I’ve discussed how physics doesn’t act the same at different size scales before, so if you haven’t read that post yet, please check it out first! In this post, I’m going to cover some additional examples of how the very smallest beings go about their lives, and what kinds of adaptations they need to cope with strange lilliputian physics.
Small vertebrates’ sense of balance
There have been two recent studies discussing the effect of Reynolds number (equal to density times flow speed times scale length divided by viscosity–a detailed explanation can be found in the post linked above) on animals’ sense of balance: one about the world’s tiniest living frogs, known adorably as pumpkin toadlets, and one about ancient mammal relatives.
In your inner ear, you have structures known as semicircular canals: three fluid-filled tubes arranged at right angles to one another, lined on the insides with tiny hairs. When you move your head, the fluid inside sloshes, moving the hairs, which transmit signals to your brain telling you exactly how you’ve just accelerated.
When you scale down the size of these structures, though, the fluid acts differently: the Reynolds number decreases linearly with scale length, meaning that the same fluid (endolymph, similar in properties to water) flows more viscously when the canals are smaller. When the fluid inside is more viscous, the time delay between movement and bending the tiny hairs increases, slowing the animal’s reaction time. In the tiniest vertebrates, pumpkin toadlets, the semicircular canals are as big as they can possibly be while still fitting inside the frog’s minute skull, but even so this isn’t really big enough for a good sense of balance. As a result, the toadlets can jump–but they can’t land.
As soon as the little frog takes off, its endolymph can’t flow fast enough to allow it to know what orientation it’s at in the air. It just turns into a weird stiff doll and crash-lands ungracefully. Luckily, it’s so small that the landing doesn’t hurt it (because the strength of bones and muscles is proportional to cross section while mass is proportional to volume, due to the square-cube law). However, because of this loss of control, they only tend to hop when threatened, rather than for getting around. Instead, they walk awkwardly, their legs moving like stiff toothpicks (their sense of balance isn’t great even when not in the air). 
There are additional hilarious gifs in the news article.
What’s the advantage of being so small that you can’t even land your own jumps? There are many advantages to miniaturization, the main ones being (a) needing less resources, (b) being better able to camouflage and hide in crevices to avoid predation, and (c) potentially being able to utilize resources that a larger animal wouldn’t be able to access (more on this in the next section). Pumpkin toadlets live among leaf litter on the forest floor and rarely move, relying on either aposematic (warning) coloration or camouflage to keep from being eaten, and conserving energy by staying still, sometimes for literally years. Since they hardly ever hop, and when they do, they land among other leaf litter and would then be extremely hard to find, sticking landings is low on their list of priorities.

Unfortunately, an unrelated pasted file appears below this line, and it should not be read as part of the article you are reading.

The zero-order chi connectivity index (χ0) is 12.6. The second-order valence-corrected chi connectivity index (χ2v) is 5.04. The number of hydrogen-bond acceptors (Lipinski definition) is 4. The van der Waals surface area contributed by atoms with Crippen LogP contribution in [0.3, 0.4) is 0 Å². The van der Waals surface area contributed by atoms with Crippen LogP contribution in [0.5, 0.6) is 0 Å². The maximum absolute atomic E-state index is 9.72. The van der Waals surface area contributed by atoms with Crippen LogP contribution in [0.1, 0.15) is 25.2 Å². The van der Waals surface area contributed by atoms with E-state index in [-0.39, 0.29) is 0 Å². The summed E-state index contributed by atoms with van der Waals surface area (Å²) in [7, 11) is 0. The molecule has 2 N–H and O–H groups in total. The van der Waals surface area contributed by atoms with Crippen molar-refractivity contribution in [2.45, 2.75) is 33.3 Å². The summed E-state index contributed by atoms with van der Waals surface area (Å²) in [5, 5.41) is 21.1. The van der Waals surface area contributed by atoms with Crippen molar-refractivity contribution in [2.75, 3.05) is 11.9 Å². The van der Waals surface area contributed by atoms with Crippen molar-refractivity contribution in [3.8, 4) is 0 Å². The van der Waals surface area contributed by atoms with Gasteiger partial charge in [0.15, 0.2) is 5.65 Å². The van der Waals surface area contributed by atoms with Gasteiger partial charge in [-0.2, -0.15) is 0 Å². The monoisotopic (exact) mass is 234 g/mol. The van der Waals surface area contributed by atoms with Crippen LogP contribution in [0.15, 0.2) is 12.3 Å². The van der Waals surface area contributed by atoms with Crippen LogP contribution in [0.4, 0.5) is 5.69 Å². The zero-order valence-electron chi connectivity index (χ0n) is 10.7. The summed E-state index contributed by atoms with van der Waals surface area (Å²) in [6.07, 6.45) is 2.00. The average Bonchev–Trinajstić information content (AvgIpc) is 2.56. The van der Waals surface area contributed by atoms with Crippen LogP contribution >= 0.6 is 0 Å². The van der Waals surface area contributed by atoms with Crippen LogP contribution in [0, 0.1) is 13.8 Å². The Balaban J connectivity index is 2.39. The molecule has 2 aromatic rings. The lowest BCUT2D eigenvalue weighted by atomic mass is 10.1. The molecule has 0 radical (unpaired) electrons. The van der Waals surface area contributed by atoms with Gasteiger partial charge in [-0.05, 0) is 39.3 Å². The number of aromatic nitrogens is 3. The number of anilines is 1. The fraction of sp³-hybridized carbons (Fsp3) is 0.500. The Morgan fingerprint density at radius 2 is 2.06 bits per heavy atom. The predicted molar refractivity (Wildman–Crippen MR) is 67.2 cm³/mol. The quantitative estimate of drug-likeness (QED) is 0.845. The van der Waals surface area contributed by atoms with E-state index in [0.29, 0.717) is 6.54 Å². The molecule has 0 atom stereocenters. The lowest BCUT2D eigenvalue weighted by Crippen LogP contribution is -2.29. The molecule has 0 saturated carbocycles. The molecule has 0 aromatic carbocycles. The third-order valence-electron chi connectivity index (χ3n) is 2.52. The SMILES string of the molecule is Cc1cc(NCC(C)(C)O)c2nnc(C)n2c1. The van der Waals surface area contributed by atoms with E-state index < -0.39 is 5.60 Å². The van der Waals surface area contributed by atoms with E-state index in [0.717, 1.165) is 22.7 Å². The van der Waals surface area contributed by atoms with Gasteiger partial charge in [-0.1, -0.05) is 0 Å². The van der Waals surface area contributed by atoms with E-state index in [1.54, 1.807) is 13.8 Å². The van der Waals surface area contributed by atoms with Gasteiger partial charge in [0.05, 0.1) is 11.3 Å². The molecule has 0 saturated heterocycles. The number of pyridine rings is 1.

Another interesting new study about semicircular canals has to do with how their size correlates with body temperature. Since viscosity goes down when temperature goes up (think of how microwaving honey makes it more pourable) and vice versa, colder-bodied animals have to have proportionally larger semicircular canals, increasing the scale length in order to compensate for the increased viscosity to keep the Reynolds number the same. And warm-blooded creatures don’t want their semicircular canals to get too big, or the endolymph will slosh around unpredictably and may not push the hairs in the same direction as the acceleration. Thus, it’s not the largest animals (whales) that have the largest semicircular canals–whales’ are only slightly larger than humans’–but the largest cold-blooded animals, the whale sharks.
We can use this correlation to estimate the body temperatures of extinct creatures. Using a model based on 277 living species of mammal and reptile whose body temperatures are known, the researchers in the recent study examined 64 extinct species of synapsid (mammal relative). There appeared to be an abrupt shift about 233 million years ago in the Late Triassic between the large, spacious type of semicircular canal expected for cold-blooded animals and the small, narrow canals of warm-blooded animals, indicating that endothermy evolved at that time. 
However, scientists have other avenues to estimate the body temperature of an extinct animal, and these point to a much earlier origination of endothermy. The main ones are bone histology, or looking at the “tree rings” and other patterns present in thin cross-sections of bone under a microscope, which I’ve discussed in detail in a previous post; predator-prey ratios (previous post); the presence of fossilized fur in a Permian coprolite (previous post) ; and oxygen isotope ratios, which correlate with average body temperature . These lines of inquiry estimate a Late Permian start for endothermy, somewhere around 253 million years ago, arising independently among two different synapsid groups, the dicynodonts and the cynodonts. The 20-million year discrepancy between the two estimates makes me suspicious of the semicircular canal study, but unfortunately it’s paywalled, so I haven’t been able to read it in its entirety. Even if the transition between the different types of semicircular canal doesn’t line up perfectly with the advent of endothermy, the correlation could still hold over longer time periods, and it will be interesting to see more research along these lines investigating other groups, such as archosauromorphs (ancient croc and bird relatives) and marine reptiles.